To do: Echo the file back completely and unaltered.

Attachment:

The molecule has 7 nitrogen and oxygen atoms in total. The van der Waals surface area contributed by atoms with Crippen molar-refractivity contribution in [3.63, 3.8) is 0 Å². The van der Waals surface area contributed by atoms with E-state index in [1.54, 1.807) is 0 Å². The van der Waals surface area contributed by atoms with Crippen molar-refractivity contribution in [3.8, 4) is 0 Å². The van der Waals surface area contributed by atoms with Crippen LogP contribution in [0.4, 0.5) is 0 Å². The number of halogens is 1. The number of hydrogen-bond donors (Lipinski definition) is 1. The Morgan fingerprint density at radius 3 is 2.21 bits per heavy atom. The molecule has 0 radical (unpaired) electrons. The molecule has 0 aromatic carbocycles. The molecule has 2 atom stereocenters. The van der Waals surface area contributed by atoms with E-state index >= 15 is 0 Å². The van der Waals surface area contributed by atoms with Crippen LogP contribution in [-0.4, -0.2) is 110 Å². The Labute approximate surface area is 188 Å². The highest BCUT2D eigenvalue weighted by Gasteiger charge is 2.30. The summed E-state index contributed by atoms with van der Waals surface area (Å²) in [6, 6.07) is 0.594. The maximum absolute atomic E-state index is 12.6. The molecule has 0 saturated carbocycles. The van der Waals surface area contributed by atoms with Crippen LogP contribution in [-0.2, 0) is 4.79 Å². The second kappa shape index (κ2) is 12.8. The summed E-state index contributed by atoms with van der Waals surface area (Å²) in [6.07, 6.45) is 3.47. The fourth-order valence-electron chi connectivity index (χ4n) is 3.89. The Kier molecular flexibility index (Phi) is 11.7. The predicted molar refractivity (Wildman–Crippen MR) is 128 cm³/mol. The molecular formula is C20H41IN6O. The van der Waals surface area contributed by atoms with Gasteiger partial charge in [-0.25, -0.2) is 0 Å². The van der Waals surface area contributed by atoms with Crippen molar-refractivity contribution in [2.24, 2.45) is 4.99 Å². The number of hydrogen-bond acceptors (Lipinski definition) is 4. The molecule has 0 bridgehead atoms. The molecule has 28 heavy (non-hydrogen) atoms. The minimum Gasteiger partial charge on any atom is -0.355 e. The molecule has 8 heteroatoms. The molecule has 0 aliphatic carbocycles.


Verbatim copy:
The molecule has 7 nitrogen and oxygen atoms in total. The van der Waals surface area contributed by atoms with Crippen molar-refractivity contribution in [3.63, 3.8) is 0 Å². The van der Waals surface area contributed by atoms with E-state index in [1.54, 1.807) is 0 Å². The van der Waals surface area contributed by atoms with Crippen molar-refractivity contribution in [3.8, 4) is 0 Å². The van der Waals surface area contributed by atoms with Crippen LogP contribution in [0.4, 0.5) is 0 Å². The number of halogens is 1. The number of hydrogen-bond donors (Lipinski definition) is 1. The Morgan fingerprint density at radius 3 is 2.21 bits per heavy atom. The molecule has 0 radical (unpaired) electrons. The molecule has 0 aromatic carbocycles. The molecule has 2 atom stereocenters. The van der Waals surface area contributed by atoms with E-state index >= 15 is 0 Å². The van der Waals surface area contributed by atoms with Crippen LogP contribution in [-0.4, -0.2) is 110 Å². The Labute approximate surface area is 188 Å². The highest BCUT2D eigenvalue weighted by Gasteiger charge is 2.30. The summed E-state index contributed by atoms with van der Waals surface area (Å²) in [6, 6.07) is 0.594. The maximum absolute atomic E-state index is 12.6. The molecule has 0 saturated carbocycles. The van der Waals surface area contributed by atoms with Crippen LogP contribution in [-0.2, 0) is 4.79 Å². The second kappa shape index (κ2) is 12.8. The summed E-state index contributed by atoms with van der Waals surface area (Å²) in [6.07, 6.45) is 3.47. The fourth-order valence-electron chi connectivity index (χ4n) is 3.89. The Kier molecular flexibility index (Phi) is 11.7. The predicted molar refractivity (Wildman–Crippen MR) is 128 cm³/mol. The molecular formula is C20H41IN6O. The van der Waals surface area contributed by atoms with Gasteiger partial charge in [-0.25, -0.2) is 0 Å². The van der Waals surface area contributed by atoms with Crippen molar-refractivity contribution in [2.24, 2.45) is 4.99 Å². The number of hydrogen-bond acceptors (Lipinski definition) is 4. The molecule has 0 bridgehead atoms. The molecule has 28 heavy (non-hydrogen) atoms. The minimum Gasteiger partial charge on any atom is -0.355 e. The molecule has 8 heteroatoms. The molecule has 0 aliphatic carbocycles.